Vacation in the British Virgin Islands


Matthew Harper, Delbarton Life Editor

Over winter break, my family and I traveled to the British Virgin Islands to go sailing. Before we left, we all rushed to get packed and to make sure that we didn’t forget anything. The next day, we woke up early in the morning and quickly drove to the airport. After many hours of rushing and exhaustion, we had arrived in the beautiful Caribbean. I was looking forward to basking in the sun and sailing on the waves.


When we finally arrived in Road Town, we immediately went to the harbor where our boat was docked. Although we weren’t leaving until the morning, I was extremely excited to be on the water for an entire week. Indeed, the last time I had sailed was nearly eight years ago. The warmth and the light breeze was a nice alternative to the cold we left behind in New Jersey.


The next day, we had breakfast and boarded the boat. I was surprised by how nice the boat actually was and began to see what treasures I could find. When I opened one of the storage areas, I was delighted to find several sets of snorkeling gear. My brother Michael and I were ecstatic to see the fish and other sea creatures. Around noon, we finally put out to sea. With my dad at the cockpit giving directions, my brother and I proceeded to unhook the ropes from the dock. As we slowly drifted into the center of the harbor, my dad started the engines and we were on our way. For the first two days, we weren’t able to do any sailing because we were going directly into the wind. Nonetheless, I was still able to enjoy both the sun and the beautiful landscapes around us.


After we sailed for a couple of days, we had docked at Virgin Gorda for Christmas. According to Google, there was a church there that we could attend for Christmas Mass. To the contrary, we soon found out that there was actually no church on the island. Instead, we took a ten minute ferry and a twenty minute car ride. We soon found ourselves on the other side of the bay and enjoying Mass. I actually found mass in the Caribbean more personal and more entertaining. The people there seemed to have a greater sense of community; they sang together and would laugh together during Mass. At the end of the service, the priest welcomed all newcomers and celebrated any special occasions. We certainly left with smiles on our faces!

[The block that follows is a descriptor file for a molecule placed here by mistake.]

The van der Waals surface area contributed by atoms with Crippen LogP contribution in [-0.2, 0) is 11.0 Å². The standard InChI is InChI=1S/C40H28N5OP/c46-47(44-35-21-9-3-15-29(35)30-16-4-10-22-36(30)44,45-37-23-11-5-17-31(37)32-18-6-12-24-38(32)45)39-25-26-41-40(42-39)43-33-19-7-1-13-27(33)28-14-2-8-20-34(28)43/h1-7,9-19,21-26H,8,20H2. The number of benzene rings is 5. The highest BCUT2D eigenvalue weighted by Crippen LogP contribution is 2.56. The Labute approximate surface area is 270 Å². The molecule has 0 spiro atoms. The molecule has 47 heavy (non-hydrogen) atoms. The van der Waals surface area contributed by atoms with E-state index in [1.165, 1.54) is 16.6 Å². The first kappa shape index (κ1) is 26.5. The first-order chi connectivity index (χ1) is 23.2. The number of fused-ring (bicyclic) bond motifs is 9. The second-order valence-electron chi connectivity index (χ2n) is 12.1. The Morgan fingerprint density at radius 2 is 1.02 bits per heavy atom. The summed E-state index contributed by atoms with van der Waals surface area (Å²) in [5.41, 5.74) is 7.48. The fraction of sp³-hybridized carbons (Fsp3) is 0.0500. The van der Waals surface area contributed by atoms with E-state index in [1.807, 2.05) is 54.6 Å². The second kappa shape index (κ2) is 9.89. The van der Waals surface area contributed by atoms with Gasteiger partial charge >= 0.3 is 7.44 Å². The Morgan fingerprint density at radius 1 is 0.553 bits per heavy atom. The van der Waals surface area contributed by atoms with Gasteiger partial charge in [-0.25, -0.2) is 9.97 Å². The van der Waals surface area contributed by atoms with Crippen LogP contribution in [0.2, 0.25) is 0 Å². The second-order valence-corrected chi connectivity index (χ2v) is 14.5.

Later that day, we set sail for Anegada. Because the waves were too rough and we consequently were feeling a bit seasick, we decided to go to Jost Van Dyke. When we tried to get a mooring at one of the popular towns there, we could not find one and were forced to go to Little Harbour, a remote harbour with only two restaurants. By some miracle, one of the restaurants, called Harris’s Place, was one of the best restaurants that we went to on vacation. Cynthia, the owner of this restaurant, was very nice and funny. She operated her restaurant like she was cooking a dinner at home for her guests. When we all went for a walk, we found a pen of several puppies with their mother (picture below). We immediately were attached to them and it was very difficult to say goodbye to them.


After a few more days of sailing and relaxing, it was, unfortunately, time to return to New Jersey. Of course, I did not want to return to the northeastern cold to resume the stressful routine of school. As I say goodbye to the Caribbean, I now await the warmth of spring to arrive here in New Jersey!